The Bullet Journal Method is a must-read for every Bullet Journal junkie. For those who are just starting out and for the ones who have their notebook collection spread out already!
The Bullet Journal Method
For years Ryder Carroll tried countless of organization systems, all without success. Until he decided to create his own system. A system to track the past, order the present and design the future. A little system that would grow to be a worldwide phenomenon, The Bullet Journal Method.
In this book, Ryder Carroll takes the reader along for the history of the bullet journal. How it works and how the system has started to lead its own life in the bullet journal community.
“It’s part organization, part soul-searching, part dream-weaving.”
For every reader
I love that Carroll was very aware of the reader that was going to read The Bullet Journal Method.
The book is split into two parts. The first section talks about the very basics of the system, the second answers the ‘why’. Quite early, in the beginning, Carroll mentions how this book works for starters, but also for the readers that are familiar with the method. He lets the second reader decide if they want to read the first section of the book. Or if they’d like to just browse those sections as a reference for parts they’ve forgotten about. And then go straight to the second part.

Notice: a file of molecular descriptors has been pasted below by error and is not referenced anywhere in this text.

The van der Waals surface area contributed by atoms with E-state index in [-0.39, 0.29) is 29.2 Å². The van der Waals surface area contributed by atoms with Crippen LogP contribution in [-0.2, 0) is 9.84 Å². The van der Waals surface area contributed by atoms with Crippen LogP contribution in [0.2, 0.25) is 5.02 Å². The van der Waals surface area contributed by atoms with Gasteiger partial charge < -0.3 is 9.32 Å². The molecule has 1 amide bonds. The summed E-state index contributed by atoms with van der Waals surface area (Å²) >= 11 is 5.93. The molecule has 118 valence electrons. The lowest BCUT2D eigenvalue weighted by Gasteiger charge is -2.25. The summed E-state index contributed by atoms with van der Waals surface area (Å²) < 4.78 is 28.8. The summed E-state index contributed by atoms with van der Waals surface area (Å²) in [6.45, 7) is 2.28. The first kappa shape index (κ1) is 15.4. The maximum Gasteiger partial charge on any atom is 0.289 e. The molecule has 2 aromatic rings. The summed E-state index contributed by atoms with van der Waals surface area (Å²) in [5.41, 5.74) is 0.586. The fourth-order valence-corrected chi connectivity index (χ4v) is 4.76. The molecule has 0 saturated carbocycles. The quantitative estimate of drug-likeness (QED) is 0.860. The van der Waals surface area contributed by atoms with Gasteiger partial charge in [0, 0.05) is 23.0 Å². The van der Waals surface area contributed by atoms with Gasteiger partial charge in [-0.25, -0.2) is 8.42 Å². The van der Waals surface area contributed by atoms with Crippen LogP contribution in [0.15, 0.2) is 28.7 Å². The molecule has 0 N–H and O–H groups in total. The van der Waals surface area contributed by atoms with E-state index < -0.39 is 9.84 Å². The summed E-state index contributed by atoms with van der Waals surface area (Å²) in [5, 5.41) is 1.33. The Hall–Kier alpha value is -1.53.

I went ahead and did a combination of both, I read some of the basics and took some advice and skipped some other parts I’m good at in my own bullet journal.
Sometimes some parts about reflection and giving meaning to what you’ve written down went a bit too far for me. I use the system for it’s practically and that’s kinda where it stops for me. Although I did appreciate hearing Carroll’s thoughts on the reasoning.
What The Bullet Journal Method gave me
By the time I read this book, I’m currently working in my 4th bullet journal. So you’d expect me to have found my footing with the system quite well. And that is true. I don’t need to look at outside sources to use the bullet journal and have the system down quite well.
But I still took up some advice from The Bullet Journal Method. For instance, the section about rapid logging. Which is the act of writing down simple bullet points about your day, with things to do, but also diary-like entries. I stopped doing this after my first bullet journal, using my bullet journal as more of a traditional diary with little reflection. But for the last week, during my reading, I’ve made the original rapid logging part of my daily routine again. And I’m loving it.
I was also reminded to only add spreads and information in my bullet journal that are of use to me. And that’s definitely not the case now. Looking through my bujo, there are some spreads that don’t add value. And once I move into my new bullet journal, I will definitely simplify it.
“You can track the decisions you’ve made, and the actions you’ve taken that led you to where you are. It encourages you to learn from your experiences. What worked, what did not, how did it make you feel, what’s the next move?”
A great read by a great creator. And while not every page was of great value to me, it has once again reminded me why I love using a bullet journal. And why this method works so well for me. The Bullet Journal Method is definitely recommended reading for every bullet journal junkie!
Title: The Bullet Journal Method (De Bullet Journal Methode)
Author: Ryder Carroll
Translator: Marjet Schumacher
Date: November 2018
Sources and inspiration.
www.leuchtturm1917.us (the notebook I use)
www.winsornewtown.com (markers I use)
Pigma MICRON fineliners in 02, 04 & 06. (pens I use)